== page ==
If you're handling the affairs of a deceased loved one, you should call and cancel credit cards immediately. That freezes fees and keeps any additional charges from being made. Some creditors may get aggressive with families, seeking to make them pay off the debt, even if they are not legally responsible. If a credit card company calls you, you're best off refusing to answer any questions and referring all inquiries to the estate attorney or executor. "There's not a requirement for children to pay that off," Olavsrud says.
In the case of a mortgage, you might be smart to continue paying and not mention the death until the house is ready to be sold or transferred to a new owner.
[Read: 11 Tips for Paying Off More Than $100,000 in Debt.]
Knowing that your children aren't responsible for your debts isn't a license to run up huge debts in life. If you don't pay it, someone eventually will.
"Debt in itself is not OK," says John C. Lindsey, president of Lindsey and Lindsey Wealth Management in suburban Los Angeles and a certified Kingdom Advisor, which mean he is part of a program that incorporates Christian faith in financial planning. "Debt is the last thing you want to have when you die. … For those that have the means and plan to die with debt, I think that's a flawed plan."
Running up credit card bills can also cause you considerable headaches while you're still alive, as required minimum payments rise and missed payments can lead to waves of collection calls.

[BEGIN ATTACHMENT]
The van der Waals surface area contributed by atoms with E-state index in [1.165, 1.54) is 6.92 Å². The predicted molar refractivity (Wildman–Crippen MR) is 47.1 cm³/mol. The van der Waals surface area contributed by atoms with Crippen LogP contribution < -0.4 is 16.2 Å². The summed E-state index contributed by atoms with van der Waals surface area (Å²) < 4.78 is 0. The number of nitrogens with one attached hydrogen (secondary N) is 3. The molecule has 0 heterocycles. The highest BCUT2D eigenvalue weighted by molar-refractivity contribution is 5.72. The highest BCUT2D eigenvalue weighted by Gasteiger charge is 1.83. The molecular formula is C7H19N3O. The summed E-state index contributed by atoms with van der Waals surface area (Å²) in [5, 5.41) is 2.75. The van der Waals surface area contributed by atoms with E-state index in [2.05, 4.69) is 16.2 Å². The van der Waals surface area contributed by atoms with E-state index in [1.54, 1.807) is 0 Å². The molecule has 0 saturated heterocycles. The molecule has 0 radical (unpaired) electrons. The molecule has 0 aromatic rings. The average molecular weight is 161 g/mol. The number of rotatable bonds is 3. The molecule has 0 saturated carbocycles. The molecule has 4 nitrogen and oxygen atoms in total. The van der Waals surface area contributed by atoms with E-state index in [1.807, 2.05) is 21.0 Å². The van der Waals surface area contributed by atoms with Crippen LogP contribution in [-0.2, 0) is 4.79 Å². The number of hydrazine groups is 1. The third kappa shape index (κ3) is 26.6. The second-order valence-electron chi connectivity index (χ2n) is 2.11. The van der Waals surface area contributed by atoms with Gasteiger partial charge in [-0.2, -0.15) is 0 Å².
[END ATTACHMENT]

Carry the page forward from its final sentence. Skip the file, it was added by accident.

Elderly people who can't make ends meet should swallow their pride and seek help, Lindsey says, from Meals on Wheels to free clinics, food stamps and church pantries. "Do they have to be resourceful? Yes," Lindsey says. "They've got to go and let people know they need the help. They're just too proud to do that."
Here are six things to do if someone you love dies with debt:
Consult a probate attorney. Even if there will be no official probate case, you may need some professional advice to sort out how best to handle the deceased loved one's affairs. Bring the will, if there is one, and documentation of any trusts.
Notify creditors of the death. You will probably need multiple copies of the death certificate, and some creditors will require official copies. Once you notify creditors that someone has died, those accounts are frozen, so know that notifying the bank of your father's death will effectively freeze his accounts.
Catalog your loved one's assets. You can only hope that your father, mother or spouse left everything in good financial order, which will allow you to easily find brokerage accounts, bank accounts, credit cards accounts and mortgage documents.
Determine what your loved one owes. Ask credit card companies, car loan firms and other creditors for a written statement of what's owed. That will help you determine what, if anything, needs to be sold to pay the debt. If there is an estate, the creditors will need to make official claims for repayment with the estate.
Have beneficiaries file for assets that pass without probate. Retirement accounts, life insurance and some other assets are not considered part of the estate, but pass directly to the designated beneficiaries. Those beneficiaries can start filing immediately after the death.
[See: 10 Images That Will Motivate You to Save for Retirement.]
File tax returns. Your loved one may owe income tax or may be entitled to a refund. Either way, his or her tax returns need to be filed on time or the estate will incur penalties.